Hog barn proves handy solution for sheep flock

Producer hopes raising sheep indoors will 
reduce disease and increase productivity

TEES, Alta.— It still looks like a hog finisher barn on the outside, but inside there are now sheep instead of pigs.

Nathanael Polson says he has eliminated predator and weather problems by moving his sheep into the barn north of Tees.

“This barn was just perfect. Lambs seem to find ways to die outside. I’ve eliminated that with this facility,” said Polson, who also runs a cow-calf and feedlot operation and grain farm about a 20 minute drive southwest of the barn at Clive.

“Weather seems to be 80 percent of the battles with livestock.”

Polson previously raised a 500 head flock but had little room to expand.

Years of high grain prices and low hog prices had been hard on the pig industry, forcing many producers out of the business. The barn that Polson bought had housed hogs for only four years.

“The pig industry at the time was in pretty rough shape,” said Polson, who took possession of the barn in the fall of 2012.

It has been just what Polson needed in his quest to expand to his present 1,200 head and to his eventual goal of 2,000 head.

Few renovations were required to switch the 156 by 220 foot barn from hogs to sheep. He added an overhead door to bring in feed, dragged the concrete slats from the two main feeder barn areas and knocked out some pony walls.

Removing the portable concrete slats increased the ceilings from 10 to 12 feet high in the two main feeding areas.

The three nursery rooms are virtually unchanged. Weaned lambs are moved into the nursery rooms, where they are raised on plastic slotted floors and eat from pig creep feeders. One pig nursery room has been made into a sheep nursery.

Polson said raising the lambs inside rather than outside on a bed of straw earns him a premium for clean wool from his processor, Sungold.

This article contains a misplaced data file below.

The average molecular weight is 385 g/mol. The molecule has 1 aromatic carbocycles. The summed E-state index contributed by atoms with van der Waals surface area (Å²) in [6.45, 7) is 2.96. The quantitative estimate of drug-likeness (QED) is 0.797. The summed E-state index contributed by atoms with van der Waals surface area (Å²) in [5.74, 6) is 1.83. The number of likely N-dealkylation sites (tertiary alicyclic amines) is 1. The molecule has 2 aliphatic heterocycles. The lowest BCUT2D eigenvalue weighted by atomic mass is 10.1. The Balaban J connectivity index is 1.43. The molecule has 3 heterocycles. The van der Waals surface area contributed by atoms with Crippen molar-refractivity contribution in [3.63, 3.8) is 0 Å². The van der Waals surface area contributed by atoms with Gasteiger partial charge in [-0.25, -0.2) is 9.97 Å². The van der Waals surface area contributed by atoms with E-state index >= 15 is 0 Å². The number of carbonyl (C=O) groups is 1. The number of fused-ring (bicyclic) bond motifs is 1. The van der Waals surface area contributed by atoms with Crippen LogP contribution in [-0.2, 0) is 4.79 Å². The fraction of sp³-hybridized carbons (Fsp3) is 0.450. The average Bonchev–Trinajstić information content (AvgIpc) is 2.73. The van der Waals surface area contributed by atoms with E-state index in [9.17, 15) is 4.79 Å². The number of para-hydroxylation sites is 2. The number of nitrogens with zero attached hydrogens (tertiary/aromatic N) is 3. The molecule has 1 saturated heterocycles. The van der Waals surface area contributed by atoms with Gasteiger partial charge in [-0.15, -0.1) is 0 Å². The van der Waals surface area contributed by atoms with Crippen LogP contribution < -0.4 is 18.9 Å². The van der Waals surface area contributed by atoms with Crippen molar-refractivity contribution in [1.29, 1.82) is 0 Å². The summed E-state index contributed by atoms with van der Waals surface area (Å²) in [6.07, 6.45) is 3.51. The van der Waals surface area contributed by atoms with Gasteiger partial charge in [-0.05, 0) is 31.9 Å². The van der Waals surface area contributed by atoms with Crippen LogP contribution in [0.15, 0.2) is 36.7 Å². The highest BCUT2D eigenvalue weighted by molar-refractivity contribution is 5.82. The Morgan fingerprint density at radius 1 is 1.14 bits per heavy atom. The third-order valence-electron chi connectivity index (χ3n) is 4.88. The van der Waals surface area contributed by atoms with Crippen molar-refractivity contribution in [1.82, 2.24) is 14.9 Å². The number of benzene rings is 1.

The mainly Rideau sheep with some Ile de France and Charollais genetics were chosen for their ability to produce multiple lambs and breed out of season.

The nursery room, where he keeps the bottle lambs, held 100 to 150 lambs last year. An automatic nursing machine gives the lambs access to warm milk on demand.

“As long as they get colostrum, there is no issue,” Polson said of the lambs’ ability to thrive in the nursery.

He eventually intends to streamline his genetics to have most of the ewes produce at least a 250 percent lamb crop instead of the normal 150 percent.

“It is really the gravy in the business. You can’t make it viable with one and a half lambs.”

Just like other farming businesses, profit comes with being larger and more efficient and meeting increasingly stringent environmental requirements.

His operation doesn’t make sense with 1,000 ewes, he added, but it works with 2,000 ewes, which he is trying to get to as quickly as possible.

“To be truly efficient, you can’t do it by being lean thinking,” he said.

“You can’t cut corners and use more five gallon pails.”

For Polson, becoming larger means spending money on proper equipment, land and buildings.

He said his banker has been of considerable assistance as he expands. The bank stood by him during the BSE crisis and was willing to lend him money based on his personality and a belief in the lamb business.

There are few large-scale sheep producers, which means Polson’s financial numbers will be the numbers on which future sheep operations are based.

“They were willing to step up and take a risk on me,” said Polson of his local ATB branch.

He is operating a closed herd, which he hopes will reduce disease problems.

“With sheep, it’s all about nutrition,” he said. “If you cut corners on feed or mineral, it’s the only time they’ll get sick. I have a closed flock so all issues are nutrition.”

The ewes lamb in groups of 500. They and their young are moved into individual lambing jugs for one to two days until they are mothered and the lambs receive colostrum.

A group of 500 ewes began lambing in mid-January, a second group will start in mid-March and the final group will start in June. Polson hopes that another group can eventually lamb in November, ideally after he is finished harvest.

A radio frequency identification tag is placed on each lamb and marked with paint to prevent mix-ups and provide good flock production records.

A self-propelled feed wagon dumps feed at the edge of the pens twice a day. The young lambs also have access to creep feed.

A shearing gang shears the ewes two to three weeks before lambing, which seems to eliminate moisture concerns in the barn. The temperature inside the facility stays at a constant 5 to 8 C without extra heat.

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